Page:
The salad is super simple — although there are some optional additions, its core is just cucumber and a simple dressing.
It’s tangy and light, especially because the thin slices of cucumber add so much refreshing surface area. Letting the ingredients marinate for an hour or so allows the dressing of vinegar with a bit of sugar (and a dash of soy sauce and ginger if you’d like) to both tenderize and soak into the cucumber.
On the other side of the meal, the beef and its marinade are a delicious marriage. You’ll want to use a tender steak for this since a cut with too much fat or connective tissue wouldn’t work well with this quick cooking time.
The marinade is a basic combination of soy, garlic, ginger, mirin, and sugar — a grouping you’ll find over and over in Japanese sauces and marinades. After a couple-hour soak, its flavor permeates the meat so that the iron and earthiness of the beef are complemented by notes of sweetness, tanginess, and umami.
Tuesday: Seafood fried rice
This one’s great because you can kinda adapt it with whatever you’d like. Granted, that’s true of any dish to an extent, but this one is especially true. What types of seafood do you like? Throw ‘em in there! All you have to do is have an idea of how different ingredients’ cooking time could vary since seafood of all types tends to get chewy and less-than-appetizing if you cook it for too long.
Whatever seafood you use, a quick 15-minute marinade in chicken bouillon adds an extra layer of flavor.
Fried rice is also just a great way to use leftover rice. Wasting it and throwing it away stinks — throwing some chopped onions, other veggies, bit of egg, and protein into the mix and frying it up? Boom! No waste and a delicious meal.
Wednesday: Miso salmon
We’ll start this off with the caveat that yes, just like so many from the PNW, we agree: Salmon is so good on its own, you really don’t need to do anything to it. If you’re someone whose philosophy when working with salmon is K.I.S.S., and you subsequently find it sacrilegious to include more than just a bit of salt and maybe pepper, we won’t argue. But this way is almost as simple and mighty tasty too.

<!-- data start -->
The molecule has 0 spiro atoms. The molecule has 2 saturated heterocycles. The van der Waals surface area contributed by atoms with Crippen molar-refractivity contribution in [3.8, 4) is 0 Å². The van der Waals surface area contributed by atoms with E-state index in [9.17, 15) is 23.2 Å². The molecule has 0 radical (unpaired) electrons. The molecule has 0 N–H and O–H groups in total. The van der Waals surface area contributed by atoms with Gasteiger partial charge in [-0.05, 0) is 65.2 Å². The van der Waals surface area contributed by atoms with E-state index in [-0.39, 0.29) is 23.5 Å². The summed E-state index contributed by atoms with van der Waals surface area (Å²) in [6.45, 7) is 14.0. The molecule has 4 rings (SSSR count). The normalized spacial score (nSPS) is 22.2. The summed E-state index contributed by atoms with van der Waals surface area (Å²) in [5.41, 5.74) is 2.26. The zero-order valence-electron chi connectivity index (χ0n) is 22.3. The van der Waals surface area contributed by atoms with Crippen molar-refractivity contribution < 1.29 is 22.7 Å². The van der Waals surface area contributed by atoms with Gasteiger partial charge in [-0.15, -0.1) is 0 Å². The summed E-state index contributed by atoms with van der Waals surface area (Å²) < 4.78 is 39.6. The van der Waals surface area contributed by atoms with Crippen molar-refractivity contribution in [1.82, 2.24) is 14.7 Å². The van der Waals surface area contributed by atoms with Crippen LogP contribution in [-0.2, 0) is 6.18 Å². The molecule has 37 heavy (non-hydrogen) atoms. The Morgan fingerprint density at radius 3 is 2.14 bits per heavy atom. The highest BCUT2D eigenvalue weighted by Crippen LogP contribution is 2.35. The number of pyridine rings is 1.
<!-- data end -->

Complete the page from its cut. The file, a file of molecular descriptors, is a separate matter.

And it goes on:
In fact, it’s so easy, we’ll sum it up right here:
Although in fairness, you should probably still check out the recipe for best results.
Thursday: Zaru soba
This might not be the move if you find your particular Thursday is a dreary, cold Pacific Northwest winter Thursday, since it’s a cooler, more refreshing dish. But during the rest of the year (or on a rare, non-gray Cascadian winter day), this is perfect.
And besides, even when it’s gross and wet and cold out, this is still a delicious meal.
These are perfect either as a dinner, an appetizer, or as bites for a Friday night party. They’re easiest and tastiest when you assemble them ahead of time and then let them soak (refrigerated of course!) in the marinade for a long time. Then, whenever you’re ready to cook, bring them out and throw them in the oven.
The flavors of this dish are heavily influenced by Southeast Asian and Indian ingredients; you won’t find that same dashi and mirin here — although there’s still a healthy dose of soy sauce, garlic, and ginger. Instead, you’ll get a taste of cumin, coconut milk, and curry — whether you want to use a Japanese, Southeast Asian, or South Asian curry powder is up to you.
Topping it off with toasted coconut adds a delicious whiff of sweetness. Pro tip: If you’ve got leftover coconut, sprinkle that on top of some ice cream for dessert!
Whether you want to make each of these dishes step-by-step with the accompanying recipes or just use them as springboards for your own culinary instincts, there’s no wrong way to do it. We hope these will help make your weeknight dinners extra inspired and tasty!